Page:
“Do you want me to clear your drive?” He motioned and yelled over the sound of his snow-blower.
He was pointing across the road to my driveway, where I just had a shovel and a bit of a hill up to the house. Well, it is polite to accept an offer, isn’t it? I couldn’t ask or expect him to do the entire thing, so I accepted, just the bit at the bottom that the driveway connects to the road. I accepted with thanks and he cleared that amount as well as my neighbours which are pretty well connected at the bottom and appear as if it’s one wide driveway. I thanked him and kept shovelling the 12 inches of snow that had accumulated overnight. When my husband took over and got my car to the bottom and had it warmed up for me, he also called out his thanks to the neighbour across the street.
There are always people willing to help in the snow. Make it a bit easier for those around them. When my dad heard the story, he asked if this neighbour had been properly thanked. He went on to explain that friends of his, who live farther North in BC, had a grader for 30 years, he helped clear the road and also made sure the entrance of every drive on their street was clear from the plow build up. He was not thanked even one time. And when the time came and he passed on the grader to his friend, then the neighbourhood started to wonder why their driveways weren’t done.
I will always remember, one snowfall that we had the most snow we have seen in our area. My dad’s friend who lived just down the road appeared in my parent’s very long driveway in his tractor. No one was out on the roads, so he drove his tractor over and dug us out. My dad exclaimed and happily ran out to give thanks to Jube from the Christmas tree farm. It was such a gift that he thought of us.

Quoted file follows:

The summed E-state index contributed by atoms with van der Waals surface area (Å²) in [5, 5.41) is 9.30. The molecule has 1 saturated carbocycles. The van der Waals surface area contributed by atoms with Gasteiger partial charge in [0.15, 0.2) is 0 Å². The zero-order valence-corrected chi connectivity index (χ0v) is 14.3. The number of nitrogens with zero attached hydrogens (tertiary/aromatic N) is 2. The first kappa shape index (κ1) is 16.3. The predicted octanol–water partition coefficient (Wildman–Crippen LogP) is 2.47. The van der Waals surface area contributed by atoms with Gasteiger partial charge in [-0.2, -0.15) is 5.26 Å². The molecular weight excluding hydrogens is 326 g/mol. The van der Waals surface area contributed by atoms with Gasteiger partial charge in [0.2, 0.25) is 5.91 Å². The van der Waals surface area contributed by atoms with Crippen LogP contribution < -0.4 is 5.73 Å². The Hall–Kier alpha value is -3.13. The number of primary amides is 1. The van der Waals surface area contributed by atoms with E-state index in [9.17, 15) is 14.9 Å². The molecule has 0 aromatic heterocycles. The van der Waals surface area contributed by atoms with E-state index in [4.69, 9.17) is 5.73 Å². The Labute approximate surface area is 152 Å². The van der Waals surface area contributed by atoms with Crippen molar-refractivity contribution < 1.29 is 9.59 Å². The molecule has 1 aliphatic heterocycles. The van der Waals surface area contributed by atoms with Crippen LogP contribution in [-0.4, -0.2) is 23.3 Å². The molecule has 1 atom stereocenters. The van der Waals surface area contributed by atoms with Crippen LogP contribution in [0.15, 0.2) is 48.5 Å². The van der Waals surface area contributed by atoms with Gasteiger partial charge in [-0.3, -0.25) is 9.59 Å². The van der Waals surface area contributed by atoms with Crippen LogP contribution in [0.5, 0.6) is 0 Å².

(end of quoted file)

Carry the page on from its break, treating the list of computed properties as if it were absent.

After this conversation and memories of appreciation, I saw an Instagram post that Robin Sharma had just posted of a paragraph from his new book, Everday Hero Manifesto (which I did receive as a Christmas gift!). This paragraph, from Chapter 30, he talks about this exact topic. It couldn’t have appeared at a better time. ‘Expect Ungrateful’ is the title of the chapter. He explains that “most people will never truly appreciate your goodness.” That in this stage of our species’ evolution, it’s not generally in human nature. He advises to make sure you don’t turn into an ‘injustice collector.’ ‘Most’ people focus on what they didn’t get or what you didn’t give them. The rest is forgotten. “Remember that someone else’s lack of appreciation or good manners or grace or compassion or sense of fairness really has nothing to do with you and everything to do with them,” Robin Sharma says in the book.
It’s a good reminder that it isn’t to do with the giver, the person, as my friend Nancy will describe someone, ‘dipped in gold.’
My parents have taught me long ago, to always thank people, and repay kindnesses when you can. Appreciate the gold in your life. Which, actually, comes back to the golden rule, treat others as you would like to be treated.